Everyone Who Knows Paris Knows
Later this week, there will be a filming of another episode of House Hunters International, following a couple from the beginning of the house hunting process to completion when they move in. In this case, it’s not a ‘house’ but a ‘pied-à-terre’ in Paris (of course) that will be for their personal use as well as vacation rental.
(If you haven’t seen the first episode titled “Settling Down in Paris,” you have an opportunity this coming July 16th at 10:30 p.m. ET/PT or July 17th at 2:30 a.m. ET/PT)
The producers, who are based in Los Angeles, are busy organizing for the shoot. They sent a questionnaire to answer that elicited a real chuckle.
QUESTIONS: Tell us about Paris — what is unique about it? Why do Americans move to Paris? Where is it on the map (Northern France?)? How is their life going to improve by finding a vacation home and vacationing in Paris, France?
“How much time have we got? These are big topics!,” and I wondered, do we take Paris so for granted that we think EVERYONE knows what makes Paris unique? Surely EVERYONE knows where Paris is located, no? Or that EVERYONE’S dream is to live in Paris? (They say it’s the Number One American dream.) And that yes, doesn’t EVERYONE know that life will d
efinitely improve by spending time here?
Of course, Paris is the Number One tourist destination in the world. (In a recent report on 2007, 10% of tourists were Americans, followed by 9% from the U.K. with a total of 15,400,000 visitors.) We all know that Paris is the most beautiful city in the world (The City of Light, ‘n’est-ce pas?’) and the most romantic (doesn’t EVERYONE fall in love with Paris, if not with SOMEONE while in Paris?).
And wow! There is nothing quite like owning a pied-à-terre in Paris and spending more time here to improve one’s quality of life. The response: “Seeing life from the other side of the ocean will change anyone’s perspective, broadening their viewpoints, not to mention open up all of Europe and further destinations by being so centrally located service by such a fabulous transportation system! They will learn some French, they will discover another culture, they will become enriched in every way and life will never be the same again…for the better, of course!”
Then I thought about just the last few days of life in Paris and how enriching every moment was — like a lifetime of experiences in just a few days. Without going into too much detail, here are just a few highlights…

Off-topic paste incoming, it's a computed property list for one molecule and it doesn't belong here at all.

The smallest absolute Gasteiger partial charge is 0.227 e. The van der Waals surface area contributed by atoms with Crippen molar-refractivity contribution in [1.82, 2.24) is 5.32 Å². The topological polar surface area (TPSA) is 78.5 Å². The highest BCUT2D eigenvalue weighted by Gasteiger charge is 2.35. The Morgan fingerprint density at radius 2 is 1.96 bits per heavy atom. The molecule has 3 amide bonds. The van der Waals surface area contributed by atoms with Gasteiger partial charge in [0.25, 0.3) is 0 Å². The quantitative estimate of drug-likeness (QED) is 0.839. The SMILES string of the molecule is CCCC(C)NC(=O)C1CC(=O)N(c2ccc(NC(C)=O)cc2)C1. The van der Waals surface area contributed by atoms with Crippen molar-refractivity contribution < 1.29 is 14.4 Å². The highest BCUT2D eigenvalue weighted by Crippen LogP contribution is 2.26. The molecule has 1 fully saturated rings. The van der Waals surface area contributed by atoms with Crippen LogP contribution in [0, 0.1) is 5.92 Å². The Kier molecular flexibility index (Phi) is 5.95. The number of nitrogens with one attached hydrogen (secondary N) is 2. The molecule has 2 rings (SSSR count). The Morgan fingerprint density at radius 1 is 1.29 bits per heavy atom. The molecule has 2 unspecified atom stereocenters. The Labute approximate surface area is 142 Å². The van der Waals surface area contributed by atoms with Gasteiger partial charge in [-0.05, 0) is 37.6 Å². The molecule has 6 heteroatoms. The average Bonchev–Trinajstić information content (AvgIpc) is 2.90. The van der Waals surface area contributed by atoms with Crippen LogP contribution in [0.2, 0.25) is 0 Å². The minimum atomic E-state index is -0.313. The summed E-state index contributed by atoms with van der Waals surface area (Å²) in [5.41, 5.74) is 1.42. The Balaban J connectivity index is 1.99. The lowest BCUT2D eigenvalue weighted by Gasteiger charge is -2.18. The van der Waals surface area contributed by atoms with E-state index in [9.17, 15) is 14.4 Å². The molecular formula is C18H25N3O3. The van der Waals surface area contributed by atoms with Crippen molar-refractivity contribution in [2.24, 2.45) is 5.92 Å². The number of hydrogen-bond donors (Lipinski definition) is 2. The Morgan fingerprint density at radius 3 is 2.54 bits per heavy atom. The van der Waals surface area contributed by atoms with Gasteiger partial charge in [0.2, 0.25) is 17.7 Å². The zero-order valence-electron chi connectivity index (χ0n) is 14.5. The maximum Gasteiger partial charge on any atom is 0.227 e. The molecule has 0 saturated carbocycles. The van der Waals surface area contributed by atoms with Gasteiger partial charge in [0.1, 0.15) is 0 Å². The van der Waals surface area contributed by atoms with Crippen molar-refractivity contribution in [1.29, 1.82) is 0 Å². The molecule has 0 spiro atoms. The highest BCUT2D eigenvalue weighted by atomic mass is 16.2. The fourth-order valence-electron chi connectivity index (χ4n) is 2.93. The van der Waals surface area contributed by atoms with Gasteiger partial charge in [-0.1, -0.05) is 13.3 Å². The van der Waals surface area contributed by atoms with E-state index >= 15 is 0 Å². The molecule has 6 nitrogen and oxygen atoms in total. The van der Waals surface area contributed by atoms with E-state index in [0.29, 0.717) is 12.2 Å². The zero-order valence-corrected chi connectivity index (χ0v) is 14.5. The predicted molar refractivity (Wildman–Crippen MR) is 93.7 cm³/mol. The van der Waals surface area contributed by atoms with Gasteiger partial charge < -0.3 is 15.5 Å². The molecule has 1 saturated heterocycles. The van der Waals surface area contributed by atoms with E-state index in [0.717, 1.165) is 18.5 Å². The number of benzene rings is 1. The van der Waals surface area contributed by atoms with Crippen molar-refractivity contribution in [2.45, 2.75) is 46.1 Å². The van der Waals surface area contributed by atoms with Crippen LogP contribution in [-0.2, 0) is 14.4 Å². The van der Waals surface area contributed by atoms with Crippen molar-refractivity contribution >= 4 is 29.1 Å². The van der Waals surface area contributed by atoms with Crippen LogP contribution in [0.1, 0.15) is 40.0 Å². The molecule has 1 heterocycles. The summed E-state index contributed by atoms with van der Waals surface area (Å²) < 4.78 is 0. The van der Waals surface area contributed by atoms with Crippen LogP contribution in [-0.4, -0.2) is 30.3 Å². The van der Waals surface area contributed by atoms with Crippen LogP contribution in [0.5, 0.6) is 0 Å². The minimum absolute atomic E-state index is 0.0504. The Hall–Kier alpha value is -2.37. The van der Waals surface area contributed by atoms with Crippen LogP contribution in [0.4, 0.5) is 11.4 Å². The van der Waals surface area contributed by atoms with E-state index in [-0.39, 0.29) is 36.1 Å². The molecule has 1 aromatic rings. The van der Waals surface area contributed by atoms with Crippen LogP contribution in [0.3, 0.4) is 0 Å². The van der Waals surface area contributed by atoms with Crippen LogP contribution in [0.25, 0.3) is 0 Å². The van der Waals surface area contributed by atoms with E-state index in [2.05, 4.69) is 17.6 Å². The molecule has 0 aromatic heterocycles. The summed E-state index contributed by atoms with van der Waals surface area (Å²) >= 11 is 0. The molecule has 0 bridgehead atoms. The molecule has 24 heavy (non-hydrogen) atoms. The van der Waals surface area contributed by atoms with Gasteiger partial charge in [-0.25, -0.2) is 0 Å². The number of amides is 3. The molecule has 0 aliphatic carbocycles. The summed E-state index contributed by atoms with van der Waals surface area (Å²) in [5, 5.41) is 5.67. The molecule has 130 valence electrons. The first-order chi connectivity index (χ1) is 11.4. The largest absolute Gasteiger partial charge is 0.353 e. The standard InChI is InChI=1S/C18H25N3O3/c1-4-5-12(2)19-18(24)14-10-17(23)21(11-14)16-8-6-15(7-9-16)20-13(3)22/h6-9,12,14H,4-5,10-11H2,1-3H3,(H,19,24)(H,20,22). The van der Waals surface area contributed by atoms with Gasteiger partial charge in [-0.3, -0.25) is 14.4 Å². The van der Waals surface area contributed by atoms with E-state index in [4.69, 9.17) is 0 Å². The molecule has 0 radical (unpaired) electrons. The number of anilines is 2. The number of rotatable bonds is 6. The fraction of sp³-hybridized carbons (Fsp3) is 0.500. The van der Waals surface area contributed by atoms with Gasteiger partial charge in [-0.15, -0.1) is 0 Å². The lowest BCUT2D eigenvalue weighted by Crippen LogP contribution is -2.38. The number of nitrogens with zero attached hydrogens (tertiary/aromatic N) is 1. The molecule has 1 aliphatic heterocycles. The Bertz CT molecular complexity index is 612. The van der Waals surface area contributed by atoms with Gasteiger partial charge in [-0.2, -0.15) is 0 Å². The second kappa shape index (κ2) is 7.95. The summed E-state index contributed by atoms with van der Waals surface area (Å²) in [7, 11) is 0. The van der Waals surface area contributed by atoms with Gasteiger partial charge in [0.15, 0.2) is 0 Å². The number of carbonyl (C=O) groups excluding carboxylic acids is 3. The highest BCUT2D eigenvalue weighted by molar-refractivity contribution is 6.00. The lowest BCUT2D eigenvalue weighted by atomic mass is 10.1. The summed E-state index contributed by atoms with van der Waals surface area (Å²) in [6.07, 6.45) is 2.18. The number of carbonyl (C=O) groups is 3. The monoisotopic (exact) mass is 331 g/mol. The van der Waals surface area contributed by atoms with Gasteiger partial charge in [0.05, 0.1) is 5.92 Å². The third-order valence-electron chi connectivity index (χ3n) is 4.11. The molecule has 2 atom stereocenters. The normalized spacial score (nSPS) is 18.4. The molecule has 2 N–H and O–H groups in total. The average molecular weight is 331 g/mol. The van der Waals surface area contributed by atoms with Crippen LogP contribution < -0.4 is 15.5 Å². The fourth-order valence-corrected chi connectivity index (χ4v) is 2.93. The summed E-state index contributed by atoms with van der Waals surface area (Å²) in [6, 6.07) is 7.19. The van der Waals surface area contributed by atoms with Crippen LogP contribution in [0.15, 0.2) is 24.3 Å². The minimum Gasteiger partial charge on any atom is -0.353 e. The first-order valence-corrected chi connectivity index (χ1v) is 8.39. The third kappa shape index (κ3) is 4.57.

Wednesday night American musician in Paris Paul Tannish introduced his newest compositions and wowed a mu lit-national crowd at The Beaver on the Ile Saint-Louis — NO ONE wanted him to stop playing!
Thursday night the “Superdome” exhibit opened at the Palais de Tokyo (13, avenue du Président Wilson, 16th), composed of five solo exhibitions “balancing between entertainment and desolation, decibels and prayers, high-tech and chaos” named after the stadium in New Orleans EVERYONE now knows (since Hurricane Katrina), which hosted numerous Super Bowls, a Rolling Stones concert, Pope John Paul II, the Republican Convention and of course, refugees of Hurricane Katrina.
You can get lost here among the “Last Manoeuvers in the Dark,” an army of 300 Darth Vaders or feel dwarfed by “Würsa,” a life-size elephant sculpture balanced on the tip of his trunk by Daniel Firman. Its on until August 24th, so don’t miss it, if you can help it.
In the courtyard between the Palais de Tokyo and the Musée d’Art Moderne de la Ville de Paris, The Gypsy Sound System held a Superdome after-party with ‘DJ Olga’ and ‘Dr. Schnaps’ until midnight. Olga and Schnaps couldn’t stop dancing themselves while jockeying gypsy music — addictive to EVERYONE in the near vicinity. “We could have danced all night!”
Saturday afternoon, an intimate group celebrated the 23rd birthday of young author of “The Bright Side,” a book for kids about ‘surviving’ your parents’ divorce, Max Sindell at “La Closerie des Lilas,” a vine-covered historical restaurant made famous by the literary and artistic giants who frequented it, such as Hemingway, Apollinaire, Miller, Picasso, Gauguin, Cézanne and others. The host ordered a platter of mixed French oysters to start…”Bélons,” “Claires” and others. One of them was so enormous, like none other ever seen — so large that it had to be cut into pieces to be eaten.
And on Sunday afternoon, a Dixieland jazz band entertained the tourists on the corner at Saint-Germain-des-Prés backdropped by a BIG little girl. While having coffee at the Café de Flore, I bumped into the gentleman next to whom I dined last week at Au Pied de Fouet — “par hazard.”
So, let me ask again? What is unique about Paris? Why do Americans move here? How is their life going to improve by finding a vacation home and vacationing in Paris, France?
You know the answers, right?
A la prochaine…
(with the largest oyster she’s every seen!)
Editor, Parler Paris
P.S. Several people reported ‘bad’ links for the Living and Investing in France Real Estate Conference registration in last week’s notice about the conference…for which we apologize! To learn more about the conference and register, visit the Web site at
and to register, click on //liveinfrance/LIF_SF_2008/index.html